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Legislative Assembly for the ACT: 2001 Week 6 Hansard (14 June) . . Page.. 1766 ..

MR BERRY: I am glad that somebody asked, "Why?" I have been waiting for that question. Quite often, Mrs Burke, it relates to the catchment area of the school. If it is a low socioeconomic area, or if it has a high population of kids with a non-English speaking background and those sorts of things, you can end up with a low score result. You create major difficulties for schools if you report performances, say, between a school in a low socioeconomic area and one in a high socioeconomic area where students are better off economically. Of course there are going to be differences but you do not want those sorts of comparisons drawn publicly. If you do it ends up meaning that not only will the schools be disadvantaged but so too will the students. Also, students from low socioeconomic areas are not going to be able to travel to find a better school.

Mrs Burke: Free school buses.

Mr Smyth: Yes they will. Free bus transport.

MR BERRY: Mr Temporary Deputy Speaker, we get the smart alec interjection "Free school buses". So, in Mr Smyth's ideal world and marketplace, you provide a free school bus to take them to another school until their school collapses in a heap. How ridiculous can you be? This is the difficulty with the government: they do not understand, or refuse to understand, the implications of their actions. They are blinded by an ideological commitment to market comparisons.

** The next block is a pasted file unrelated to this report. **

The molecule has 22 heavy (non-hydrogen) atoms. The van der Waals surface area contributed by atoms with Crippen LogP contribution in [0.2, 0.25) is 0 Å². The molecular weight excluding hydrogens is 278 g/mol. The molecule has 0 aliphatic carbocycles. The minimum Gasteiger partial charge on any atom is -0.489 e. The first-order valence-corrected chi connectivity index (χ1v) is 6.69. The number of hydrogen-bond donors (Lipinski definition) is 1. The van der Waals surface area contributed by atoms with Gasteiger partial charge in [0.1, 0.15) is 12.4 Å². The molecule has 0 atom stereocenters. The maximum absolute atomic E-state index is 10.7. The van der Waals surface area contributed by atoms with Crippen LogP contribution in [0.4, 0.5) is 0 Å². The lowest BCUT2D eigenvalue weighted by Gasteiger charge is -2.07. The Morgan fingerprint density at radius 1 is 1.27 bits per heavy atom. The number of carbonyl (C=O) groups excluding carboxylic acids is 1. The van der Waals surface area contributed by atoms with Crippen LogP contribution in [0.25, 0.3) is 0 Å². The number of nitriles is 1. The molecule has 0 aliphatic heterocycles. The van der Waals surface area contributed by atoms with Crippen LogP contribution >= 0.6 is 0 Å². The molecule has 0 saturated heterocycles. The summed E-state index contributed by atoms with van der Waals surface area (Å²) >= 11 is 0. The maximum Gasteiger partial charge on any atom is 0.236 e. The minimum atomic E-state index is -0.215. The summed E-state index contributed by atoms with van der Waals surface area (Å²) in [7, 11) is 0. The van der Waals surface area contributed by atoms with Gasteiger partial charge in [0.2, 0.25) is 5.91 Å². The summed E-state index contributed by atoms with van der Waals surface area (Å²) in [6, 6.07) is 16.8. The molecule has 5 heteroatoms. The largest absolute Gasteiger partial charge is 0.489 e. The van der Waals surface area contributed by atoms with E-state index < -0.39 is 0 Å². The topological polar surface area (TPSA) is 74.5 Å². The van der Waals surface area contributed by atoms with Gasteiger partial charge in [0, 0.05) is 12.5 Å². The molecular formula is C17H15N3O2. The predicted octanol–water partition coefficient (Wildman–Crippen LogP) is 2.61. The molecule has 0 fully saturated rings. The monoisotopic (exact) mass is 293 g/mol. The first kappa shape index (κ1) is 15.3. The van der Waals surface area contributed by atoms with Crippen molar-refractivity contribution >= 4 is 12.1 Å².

This is a dreadful piece of work. It has the potential to destroy schools and it has the potential to destroy people. This government will say, "You are being overprotective." Well, they can say that about me. It is a badge I will proudly wear because students and our schools are worth being overprotective about, and that is why I support this motion.

MR STEFANIAK (Minister for Education and Attorney-General) (4.57): I listened to what Mr Berry had to say and I will agree with him on one thing: you cannot afford not to be overprotective of our students. You need to do that. You need to ensure that our students have the very best possible education. You need to do things that will ensure that if they need help they will get it, and that they will not fall through cracks and not be picked up by the system. Mr Temporary Deputy Speaker, that is why we test and that is why we report to parents. That is why literacy and numeracy testing has been so popular in the community.

Mr Moore: And Wayne opposed it.

MR STEFANIAK: My colleague, Mr Moore, interjected, "And Wayne opposed it." I am not quite sure about that but I certainly do not think he was overly keen on it back in 1997; indeed, nor was the Council of Parents and Citizens Associations, I seem to recall. We came up, I think, with a very good system and it has been reassessed.

In fact, Mr Temporary Deputy Speaker, I am a bit amazed to see that part (3) of Mr Berry's motion calls on the government to abandon its, I would say, very sensible proposals to report school results and to engage in further consultation with stakeholders on ways to improve reporting to parents, and to increase government accountability for improving educational outcomes for all students. That is exactly what we did last year.

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